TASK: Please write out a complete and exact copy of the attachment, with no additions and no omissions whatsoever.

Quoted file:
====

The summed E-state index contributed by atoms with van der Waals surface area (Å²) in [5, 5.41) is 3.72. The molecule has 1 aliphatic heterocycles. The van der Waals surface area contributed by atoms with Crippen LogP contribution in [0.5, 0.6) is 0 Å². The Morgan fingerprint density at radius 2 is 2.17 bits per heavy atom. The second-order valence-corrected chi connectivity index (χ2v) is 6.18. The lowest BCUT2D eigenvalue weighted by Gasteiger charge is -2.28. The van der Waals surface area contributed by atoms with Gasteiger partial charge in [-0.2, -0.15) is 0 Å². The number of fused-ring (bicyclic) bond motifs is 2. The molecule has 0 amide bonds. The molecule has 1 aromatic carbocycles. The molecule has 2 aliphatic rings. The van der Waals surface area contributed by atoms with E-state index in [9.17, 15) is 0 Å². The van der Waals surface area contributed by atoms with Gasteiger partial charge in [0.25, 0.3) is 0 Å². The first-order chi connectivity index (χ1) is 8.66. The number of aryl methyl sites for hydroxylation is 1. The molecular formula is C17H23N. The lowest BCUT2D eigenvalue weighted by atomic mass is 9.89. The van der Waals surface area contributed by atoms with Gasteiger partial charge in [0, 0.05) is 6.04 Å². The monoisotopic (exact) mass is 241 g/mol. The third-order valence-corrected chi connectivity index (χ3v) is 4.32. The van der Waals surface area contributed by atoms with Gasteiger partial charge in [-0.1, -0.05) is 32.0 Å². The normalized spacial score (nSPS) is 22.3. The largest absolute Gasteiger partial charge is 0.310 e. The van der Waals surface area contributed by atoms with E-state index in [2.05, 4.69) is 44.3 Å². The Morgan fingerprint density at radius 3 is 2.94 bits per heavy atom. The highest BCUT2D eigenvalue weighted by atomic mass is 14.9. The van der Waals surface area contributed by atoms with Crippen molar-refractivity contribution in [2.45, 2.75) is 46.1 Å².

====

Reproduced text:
The summed E-state index contributed by atoms with van der Waals surface area (Å²) in [5, 5.41) is 3.72. The molecule has 1 aliphatic heterocycles. The van der Waals surface area contributed by atoms with Crippen LogP contribution in [0.5, 0.6) is 0 Å². The Morgan fingerprint density at radius 2 is 2.17 bits per heavy atom. The second-order valence-corrected chi connectivity index (χ2v) is 6.18. The lowest BCUT2D eigenvalue weighted by Gasteiger charge is -2.28. The van der Waals surface area contributed by atoms with Gasteiger partial charge in [-0.2, -0.15) is 0 Å². The number of fused-ring (bicyclic) bond motifs is 2. The molecule has 0 amide bonds. The molecule has 1 aromatic carbocycles. The molecule has 2 aliphatic rings. The van der Waals surface area contributed by atoms with E-state index in [9.17, 15) is 0 Å². The van der Waals surface area contributed by atoms with Gasteiger partial charge in [0.25, 0.3) is 0 Å². The first-order chi connectivity index (χ1) is 8.66. The number of aryl methyl sites for hydroxylation is 1. The molecular formula is C17H23N. The lowest BCUT2D eigenvalue weighted by atomic mass is 9.89. The van der Waals surface area contributed by atoms with Gasteiger partial charge in [0, 0.05) is 6.04 Å². The monoisotopic (exact) mass is 241 g/mol. The third-order valence-corrected chi connectivity index (χ3v) is 4.32. The van der Waals surface area contributed by atoms with Gasteiger partial charge in [-0.1, -0.05) is 32.0 Å². The normalized spacial score (nSPS) is 22.3. The largest absolute Gasteiger partial charge is 0.310 e. The van der Waals surface area contributed by atoms with E-state index in [2.05, 4.69) is 44.3 Å². The Morgan fingerprint density at radius 3 is 2.94 bits per heavy atom. The highest BCUT2D eigenvalue weighted by atomic mass is 14.9. The van der Waals surface area contributed by atoms with Crippen molar-refractivity contribution in [2.45, 2.75) is 46.1 Å².